Please click here to view a write up on the 2013 Congress
VASCULAR 2013 CERTIFICATE OF ATTENDANCE - visit http://www.vascular2013.ca/en/postcongress.asp
Opening Plenary Speaker
Saturday October 19th, 2013
CCCN is please to announce Dr. Joan Tranmer RN, BScN (Queen's), MSc (Queen's), PhD (Toronto) as its opening plenary speaker.
Healthcare Work Environment & Cardiovascular Risk!
Healthcare work environment and cardiovascular risk - an exploration of work related factors (such as shift work, job stress, long hours etc.) that may be related to increased risk for cardiovascular disease and diabetes. The topic is relevant as current findings suggest that the prevalence and incidence of persons with indicators of CV risk and/or pre-diabetes in increasing in persons between the age of 45 - 65yrs.
The average age of nurses (and health workers) is around 47 years. As well, health care workers have the highest rate of lost time from work (Canadian stats)... perfect storm is brewing as the health care work force who cares for the unwell are not optimally well themselves! Dr. Tranmer will discuss the prevalence of the "problem", evidence linking work-related factors to CVR, and some of the findings from current studies.
Joan is an Associate Professor at Queen's University and is involed in both undergraduate and graduate teaching at the School of Nursing and graduate teaching within the Department of Community Health and Epidemiology. She contributes to the nursing undergraduate program in two ways: (1) teaching the maternal- child theoretical component of the family nursing course (N315) and (2) teaching aspects of the quantitative component of the research methods course (N324). Both these opportunities build upon her clinical and research expertise. Joan supervises graduate students in Nursing and Community Health and Epidemiology. Student's research foci are complementary to her areas of research expertise and focus, allowing for many opportunities to learn and teach from each other.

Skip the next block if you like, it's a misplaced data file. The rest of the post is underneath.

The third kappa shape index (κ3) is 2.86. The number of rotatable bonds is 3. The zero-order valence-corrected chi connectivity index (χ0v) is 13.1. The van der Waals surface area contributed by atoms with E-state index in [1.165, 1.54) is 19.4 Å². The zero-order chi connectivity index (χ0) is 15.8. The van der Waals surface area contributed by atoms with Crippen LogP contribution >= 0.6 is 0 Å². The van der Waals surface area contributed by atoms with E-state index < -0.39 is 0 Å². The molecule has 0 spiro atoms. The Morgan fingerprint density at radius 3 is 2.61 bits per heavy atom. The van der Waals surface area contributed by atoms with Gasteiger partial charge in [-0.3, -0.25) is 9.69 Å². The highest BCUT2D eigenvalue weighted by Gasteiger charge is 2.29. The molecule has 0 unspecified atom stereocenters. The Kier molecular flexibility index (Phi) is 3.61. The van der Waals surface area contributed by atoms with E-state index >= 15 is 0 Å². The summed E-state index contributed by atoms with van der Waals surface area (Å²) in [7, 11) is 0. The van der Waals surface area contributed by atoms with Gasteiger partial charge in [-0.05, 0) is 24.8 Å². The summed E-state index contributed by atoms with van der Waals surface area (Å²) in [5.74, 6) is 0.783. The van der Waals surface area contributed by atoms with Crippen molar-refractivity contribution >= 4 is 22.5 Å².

As a career scientist, she works with interdisciplinary teams in the conduct of research primarily focused on systematic examination and gender-based analyses of patient, caregiver, and system outcomes of care for persons living with chronic cardiovascular and cancer conditions; and on the development and testing of nurse led delivery systems to enhance quality of care. A secondary research focus is on the understanding of factors that contribute to quality work environments for healthcare workers and the development of policy and strategies to improve healthcare work environments, with a particular focus on female workers and cardiovascular health. Joan holds research grant funding from the Canadian Institutes of Health Research, Ontario Ministry of Health and Longterm Care, Canadian Breast Cancer Foundation, Oncology Nursing Foundation and other peer reviewed funding bodies.
Please click here for her full curriculum vitae.
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Health Promotion and Advocacy Activity
Sunday October 20th, 2013
CCCN is please to announce Dr. Jacques Genest MD, FRCP(C) Cardiologist as its health promotion and advocacy speaker.
|ABC’s of Diabetes |
Diabetes mellitus, is a metabolic disease characterized by elevated blood sugar –either because the pancreas cannot (or can no longer) produce insulin, or because cells in the body fail to respond to insulin. The major long-term sequelae of diabetes are cardiovascular diseases. Indeed, diabetes is one of the strongest risk factors for cardiovascular diseases, especially myocardial infarctions and strokes. At least 6-85% of people with diabetes die from some form of heart disease or stroke. Diabetes increases atherosclerosis (narrowing of the blood vessels) dramatically – this is known as macro-vascular disease and leads to coronary artery disease, cerebrovascular disease and disease of the lower extremities. Diabetes also causes disease of the small arterioles (micro-vascular disease), leading to kidney failure and blindness; and sensory nerves, leading to neuropathies.
People with diabetes, particularly type 2 diabetes, often have associated conditions that contribute to their risk for developing cardiovascular disease, including obesity, physical inactivity, high blood pressure, abnormal cholesterol and triglyceride levels in blood and cigarette smoking.